McGovern advises Clinton to adopt a liberal agenda



WASHINGTON -- As House Speaker Newt Gingrich continues to plot the burial of American liberalism, the man whose name personifies it, 1972 Democratic presidential nominee George McGovern, is looking to President Clinton -- or, if necessary, past him -- to achieve its resurrection as an effective force.

McGovern says the president needs to stand and make a fight for a few traditional liberal positions to put his presidency back on track. He should resume the effort for health care reform on a more modest basis, McGovern says, and cut defense spending now that the Cold War is over, investing the savings in job training.

If Clinton instead bows to the "New Democrat" entreaties of the ** Democratic Leadership Council (DLC) and cozies up to the Republican Party, McGovern says, he may well face a liberal challenge for the 1996 Democratic nomination.

The former South Dakota senator, who offered himself as the voice of liberalism in the race for the 1984 nomination, says he has no intention of performing that role again. But, he says, "a challenge [from somebody else] might not necessarily hurt Clinton if it moved him in a more forceful direction. What would hurt him is if somebody challenged him as a third-party candidate and hung in."

Any Democratic challenger, he says, should declare that if Clinton is nominated, he will support him. McGovern acknowledges, however, that he doesn't see any Democrat likely to fill that role other than Jesse Jackson, who has indicated he might do so.

Short of a candidacy of his own, McGovern says, he will write and speak out for liberal policies while supporting Clinton and hoping to encourage him to move in that direction. He also muses about the possibility of creating a new liberal group within the Democratic Party as a counter to the moderate-to-conservative DLC.

At the same time, he says, Democratic liberalism needs more young voices to join his own and that of Sen. Ted Kennedy, who has similarly called on Clinton to fight for traditional Democratic positions. One reason there seems to be a lack of such voices is the fact that young Americans from 1968 to 1992 grew up through a period of dominant Republican conservatism, with only the break of four years under moderate Democrat Jimmy Carter.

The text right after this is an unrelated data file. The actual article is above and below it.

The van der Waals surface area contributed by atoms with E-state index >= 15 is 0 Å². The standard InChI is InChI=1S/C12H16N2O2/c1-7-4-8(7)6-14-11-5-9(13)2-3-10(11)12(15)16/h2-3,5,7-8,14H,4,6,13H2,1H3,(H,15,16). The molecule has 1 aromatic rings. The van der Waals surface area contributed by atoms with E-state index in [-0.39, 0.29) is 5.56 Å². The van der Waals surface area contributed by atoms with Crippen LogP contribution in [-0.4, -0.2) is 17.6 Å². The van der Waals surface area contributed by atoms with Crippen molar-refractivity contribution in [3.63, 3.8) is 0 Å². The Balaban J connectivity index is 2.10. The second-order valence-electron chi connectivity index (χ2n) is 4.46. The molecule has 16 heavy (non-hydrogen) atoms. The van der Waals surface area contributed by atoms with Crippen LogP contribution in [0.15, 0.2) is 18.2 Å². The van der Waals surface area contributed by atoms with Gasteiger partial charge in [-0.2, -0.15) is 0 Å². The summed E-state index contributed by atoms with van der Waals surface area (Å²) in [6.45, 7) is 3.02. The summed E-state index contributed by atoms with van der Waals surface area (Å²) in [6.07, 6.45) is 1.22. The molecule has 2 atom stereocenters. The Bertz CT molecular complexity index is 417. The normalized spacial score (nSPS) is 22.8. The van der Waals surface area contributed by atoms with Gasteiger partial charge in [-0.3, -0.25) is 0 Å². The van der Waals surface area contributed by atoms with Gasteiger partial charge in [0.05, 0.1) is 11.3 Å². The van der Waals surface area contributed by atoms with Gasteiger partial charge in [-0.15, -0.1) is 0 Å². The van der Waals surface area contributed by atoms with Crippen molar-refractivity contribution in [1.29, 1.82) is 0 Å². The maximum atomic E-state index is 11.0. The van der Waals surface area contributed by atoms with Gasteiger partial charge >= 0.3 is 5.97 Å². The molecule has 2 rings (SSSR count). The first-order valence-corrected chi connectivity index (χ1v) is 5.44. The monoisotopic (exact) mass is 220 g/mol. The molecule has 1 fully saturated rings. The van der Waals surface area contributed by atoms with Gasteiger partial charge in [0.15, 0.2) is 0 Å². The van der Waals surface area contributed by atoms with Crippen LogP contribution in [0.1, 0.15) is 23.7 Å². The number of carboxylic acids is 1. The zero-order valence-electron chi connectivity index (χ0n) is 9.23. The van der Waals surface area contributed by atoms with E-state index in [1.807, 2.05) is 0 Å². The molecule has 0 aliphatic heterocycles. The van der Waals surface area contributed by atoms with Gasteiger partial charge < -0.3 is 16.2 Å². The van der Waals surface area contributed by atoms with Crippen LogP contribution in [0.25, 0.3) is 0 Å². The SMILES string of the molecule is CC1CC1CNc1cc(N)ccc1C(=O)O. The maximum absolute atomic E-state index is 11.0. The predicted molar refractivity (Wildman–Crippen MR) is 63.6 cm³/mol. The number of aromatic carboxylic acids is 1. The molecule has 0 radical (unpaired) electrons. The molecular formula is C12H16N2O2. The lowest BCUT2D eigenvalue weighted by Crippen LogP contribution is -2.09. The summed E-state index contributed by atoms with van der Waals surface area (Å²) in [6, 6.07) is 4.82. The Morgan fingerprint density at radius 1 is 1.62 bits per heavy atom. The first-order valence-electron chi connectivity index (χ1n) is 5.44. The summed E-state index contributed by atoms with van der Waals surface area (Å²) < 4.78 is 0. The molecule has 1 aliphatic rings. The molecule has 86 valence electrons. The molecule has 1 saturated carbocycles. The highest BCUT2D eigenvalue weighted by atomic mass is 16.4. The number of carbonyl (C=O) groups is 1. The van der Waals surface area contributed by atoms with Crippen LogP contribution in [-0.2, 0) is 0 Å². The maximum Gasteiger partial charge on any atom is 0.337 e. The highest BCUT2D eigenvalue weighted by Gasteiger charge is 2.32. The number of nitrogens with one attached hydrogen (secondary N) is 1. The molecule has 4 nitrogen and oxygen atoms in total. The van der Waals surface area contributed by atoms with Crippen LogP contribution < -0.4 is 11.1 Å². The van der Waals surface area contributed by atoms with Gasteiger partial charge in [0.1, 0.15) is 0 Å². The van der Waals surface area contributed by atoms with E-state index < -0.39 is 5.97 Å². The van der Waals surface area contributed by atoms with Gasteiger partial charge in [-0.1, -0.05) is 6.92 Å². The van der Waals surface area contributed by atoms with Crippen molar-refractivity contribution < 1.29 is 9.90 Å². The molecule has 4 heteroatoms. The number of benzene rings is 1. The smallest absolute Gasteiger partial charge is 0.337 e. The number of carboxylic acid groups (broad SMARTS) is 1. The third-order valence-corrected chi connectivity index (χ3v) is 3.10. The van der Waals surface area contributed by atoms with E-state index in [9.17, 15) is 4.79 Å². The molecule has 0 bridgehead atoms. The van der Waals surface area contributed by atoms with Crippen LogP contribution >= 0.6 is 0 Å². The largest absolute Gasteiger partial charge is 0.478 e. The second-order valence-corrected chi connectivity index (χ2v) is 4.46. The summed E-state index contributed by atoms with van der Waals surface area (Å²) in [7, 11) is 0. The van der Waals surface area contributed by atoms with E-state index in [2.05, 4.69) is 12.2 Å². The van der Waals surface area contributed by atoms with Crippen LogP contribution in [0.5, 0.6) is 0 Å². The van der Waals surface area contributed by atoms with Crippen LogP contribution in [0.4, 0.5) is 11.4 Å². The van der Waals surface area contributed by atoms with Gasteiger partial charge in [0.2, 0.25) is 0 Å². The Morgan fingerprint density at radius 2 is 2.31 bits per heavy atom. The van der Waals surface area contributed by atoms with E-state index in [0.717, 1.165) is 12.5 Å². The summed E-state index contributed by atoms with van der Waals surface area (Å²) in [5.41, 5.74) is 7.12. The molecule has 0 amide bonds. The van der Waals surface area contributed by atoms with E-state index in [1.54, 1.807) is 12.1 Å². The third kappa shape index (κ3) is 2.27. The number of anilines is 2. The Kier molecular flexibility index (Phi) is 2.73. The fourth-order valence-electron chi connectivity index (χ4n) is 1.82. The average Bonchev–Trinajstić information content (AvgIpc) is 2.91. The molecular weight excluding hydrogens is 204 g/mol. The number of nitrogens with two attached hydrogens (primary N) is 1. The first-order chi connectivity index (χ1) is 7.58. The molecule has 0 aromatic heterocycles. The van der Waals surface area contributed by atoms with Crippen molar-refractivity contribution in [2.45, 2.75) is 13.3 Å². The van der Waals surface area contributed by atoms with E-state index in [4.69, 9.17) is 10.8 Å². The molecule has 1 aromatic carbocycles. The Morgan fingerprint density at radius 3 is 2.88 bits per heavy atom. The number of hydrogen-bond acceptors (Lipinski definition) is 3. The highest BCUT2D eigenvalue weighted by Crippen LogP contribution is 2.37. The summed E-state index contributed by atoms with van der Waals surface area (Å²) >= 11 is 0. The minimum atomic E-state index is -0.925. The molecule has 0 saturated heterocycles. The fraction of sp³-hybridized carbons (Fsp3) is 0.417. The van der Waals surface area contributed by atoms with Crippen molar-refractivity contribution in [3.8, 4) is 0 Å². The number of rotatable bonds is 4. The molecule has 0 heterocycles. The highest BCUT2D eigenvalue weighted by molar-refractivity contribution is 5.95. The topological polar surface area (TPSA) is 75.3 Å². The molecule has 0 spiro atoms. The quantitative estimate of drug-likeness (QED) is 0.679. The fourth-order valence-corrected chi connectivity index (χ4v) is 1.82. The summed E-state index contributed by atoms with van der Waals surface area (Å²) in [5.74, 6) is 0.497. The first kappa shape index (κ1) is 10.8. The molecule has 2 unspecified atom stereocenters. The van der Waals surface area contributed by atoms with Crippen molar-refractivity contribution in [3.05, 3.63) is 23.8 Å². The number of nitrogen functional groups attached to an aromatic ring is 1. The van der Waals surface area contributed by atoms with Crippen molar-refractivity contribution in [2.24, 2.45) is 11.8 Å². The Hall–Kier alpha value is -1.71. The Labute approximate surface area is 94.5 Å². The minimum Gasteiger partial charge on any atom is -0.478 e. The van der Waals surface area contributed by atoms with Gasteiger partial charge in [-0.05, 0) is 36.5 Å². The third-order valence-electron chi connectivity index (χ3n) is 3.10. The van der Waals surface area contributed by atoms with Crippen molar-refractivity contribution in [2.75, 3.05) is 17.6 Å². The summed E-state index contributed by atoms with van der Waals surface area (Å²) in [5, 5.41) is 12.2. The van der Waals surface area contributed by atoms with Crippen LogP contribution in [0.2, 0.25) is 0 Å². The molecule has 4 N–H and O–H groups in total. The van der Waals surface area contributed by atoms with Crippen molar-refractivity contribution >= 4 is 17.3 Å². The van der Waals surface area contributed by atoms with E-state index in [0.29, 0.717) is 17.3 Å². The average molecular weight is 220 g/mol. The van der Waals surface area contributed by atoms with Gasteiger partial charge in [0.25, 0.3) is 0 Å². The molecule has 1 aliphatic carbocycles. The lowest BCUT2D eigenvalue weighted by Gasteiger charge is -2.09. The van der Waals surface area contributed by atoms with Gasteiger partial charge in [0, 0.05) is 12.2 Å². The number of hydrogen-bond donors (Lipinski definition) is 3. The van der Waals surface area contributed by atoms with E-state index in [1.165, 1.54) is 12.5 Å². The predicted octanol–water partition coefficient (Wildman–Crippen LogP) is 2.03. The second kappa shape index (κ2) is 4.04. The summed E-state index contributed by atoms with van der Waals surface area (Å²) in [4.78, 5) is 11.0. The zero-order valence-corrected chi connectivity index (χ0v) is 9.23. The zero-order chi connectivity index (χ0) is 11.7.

Specifically, McGovern wants Clinton to revive last year's push for health care reform, this time with a more modest and more easily under standable approach. He suggests that Clinton as a first step propose simply extending the government-paid Medicare program to children under age 6.

"The most important health care is for kids, not for guys like me," says the 72-year-old former South Dakota senator. "If it works well, maybe you could then include those up to age 18 two or three years down the road, and gradually as the budget will permit, move to cover the whole population. It's not as big a shock to the medical system in stages like this."

McGovern is well aware of the opposition of the insurance industry to any "single-payer" approach in which the government would replace private insurers. But he notes that the industry fought Clinton even as he proposed letting them control the reforms he sought last year.

As for cost, McGovern says single-payer would be the cheapest approach, and by making children the initial beneficiaries Democrats could embrace it without committing political suicide. I were running for Congress in any state against someone who said we can afford it for us old codgers but not for kids," he says, "I could win."

The other major stand McGovern says Clinton should make is against increases in defense spending. "He's got to come to terms with the Cold War military budget," he says. At a time when the Cold War military threat has faded, he notes, the United States is spending four times more on defense than China and the old Soviet states combined.

Savings on military spending could finance not only his own limited health care proposal, McGovern says, but also investment for job training, which the Republicans in Congress stymied in 1993. He says he supports a similar job education agenda offered last week by Kennedy.

McGovern clearly is a reluctant critic. Clinton worked in his 1972 campaign, and they have a good relationship. He wants Clinton to succeed, but is convinced that eschewing liberal policies won't do it.

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